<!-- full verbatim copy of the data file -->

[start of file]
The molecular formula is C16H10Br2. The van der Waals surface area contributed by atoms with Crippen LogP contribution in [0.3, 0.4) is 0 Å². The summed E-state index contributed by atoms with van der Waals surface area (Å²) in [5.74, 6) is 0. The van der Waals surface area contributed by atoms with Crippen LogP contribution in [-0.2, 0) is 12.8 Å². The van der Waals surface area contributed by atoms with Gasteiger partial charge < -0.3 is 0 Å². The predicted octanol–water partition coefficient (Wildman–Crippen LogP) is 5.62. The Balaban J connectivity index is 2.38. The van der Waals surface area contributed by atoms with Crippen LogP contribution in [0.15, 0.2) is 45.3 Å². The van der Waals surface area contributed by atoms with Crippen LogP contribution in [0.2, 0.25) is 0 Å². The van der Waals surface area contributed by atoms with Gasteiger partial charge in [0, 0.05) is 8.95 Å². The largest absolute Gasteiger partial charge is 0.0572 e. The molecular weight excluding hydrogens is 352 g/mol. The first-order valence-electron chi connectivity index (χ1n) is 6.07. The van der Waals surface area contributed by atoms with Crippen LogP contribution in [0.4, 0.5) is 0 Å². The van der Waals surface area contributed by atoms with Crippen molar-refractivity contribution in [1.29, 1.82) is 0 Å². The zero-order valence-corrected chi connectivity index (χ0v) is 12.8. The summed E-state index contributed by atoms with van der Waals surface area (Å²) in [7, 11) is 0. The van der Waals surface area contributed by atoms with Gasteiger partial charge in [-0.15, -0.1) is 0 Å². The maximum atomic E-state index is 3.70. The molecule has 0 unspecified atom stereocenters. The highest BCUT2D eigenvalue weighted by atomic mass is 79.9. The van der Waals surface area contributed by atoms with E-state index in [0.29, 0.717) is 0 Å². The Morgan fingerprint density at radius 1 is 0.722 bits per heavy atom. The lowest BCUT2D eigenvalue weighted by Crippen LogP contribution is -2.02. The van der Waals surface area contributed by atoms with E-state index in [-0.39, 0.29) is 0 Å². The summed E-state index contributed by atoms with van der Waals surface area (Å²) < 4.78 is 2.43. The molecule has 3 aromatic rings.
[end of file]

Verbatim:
The molecular formula is C16H10Br2. The van der Waals surface area contributed by atoms with Crippen LogP contribution in [0.3, 0.4) is 0 Å². The summed E-state index contributed by atoms with van der Waals surface area (Å²) in [5.74, 6) is 0. The van der Waals surface area contributed by atoms with Crippen LogP contribution in [-0.2, 0) is 12.8 Å². The van der Waals surface area contributed by atoms with Gasteiger partial charge < -0.3 is 0 Å². The predicted octanol–water partition coefficient (Wildman–Crippen LogP) is 5.62. The Balaban J connectivity index is 2.38. The van der Waals surface area contributed by atoms with Crippen LogP contribution in [0.15, 0.2) is 45.3 Å². The van der Waals surface area contributed by atoms with Crippen LogP contribution in [0.2, 0.25) is 0 Å². The van der Waals surface area contributed by atoms with Gasteiger partial charge in [0, 0.05) is 8.95 Å². The largest absolute Gasteiger partial charge is 0.0572 e. The molecular weight excluding hydrogens is 352 g/mol. The first-order valence-electron chi connectivity index (χ1n) is 6.07. The van der Waals surface area contributed by atoms with Crippen LogP contribution in [0.4, 0.5) is 0 Å². The van der Waals surface area contributed by atoms with Crippen molar-refractivity contribution in [1.29, 1.82) is 0 Å². The zero-order valence-corrected chi connectivity index (χ0v) is 12.8. The summed E-state index contributed by atoms with van der Waals surface area (Å²) in [7, 11) is 0. The van der Waals surface area contributed by atoms with Gasteiger partial charge in [-0.15, -0.1) is 0 Å². The maximum atomic E-state index is 3.70. The molecule has 0 unspecified atom stereocenters. The highest BCUT2D eigenvalue weighted by atomic mass is 79.9. The van der Waals surface area contributed by atoms with E-state index in [0.29, 0.717) is 0 Å². The Morgan fingerprint density at radius 1 is 0.722 bits per heavy atom. The lowest BCUT2D eigenvalue weighted by Crippen LogP contribution is -2.02. The van der Waals surface area contributed by atoms with E-state index in [-0.39, 0.29) is 0 Å². The summed E-state index contributed by atoms with van der Waals surface area (Å²) < 4.78 is 2.43. The molecule has 3 aromatic rings.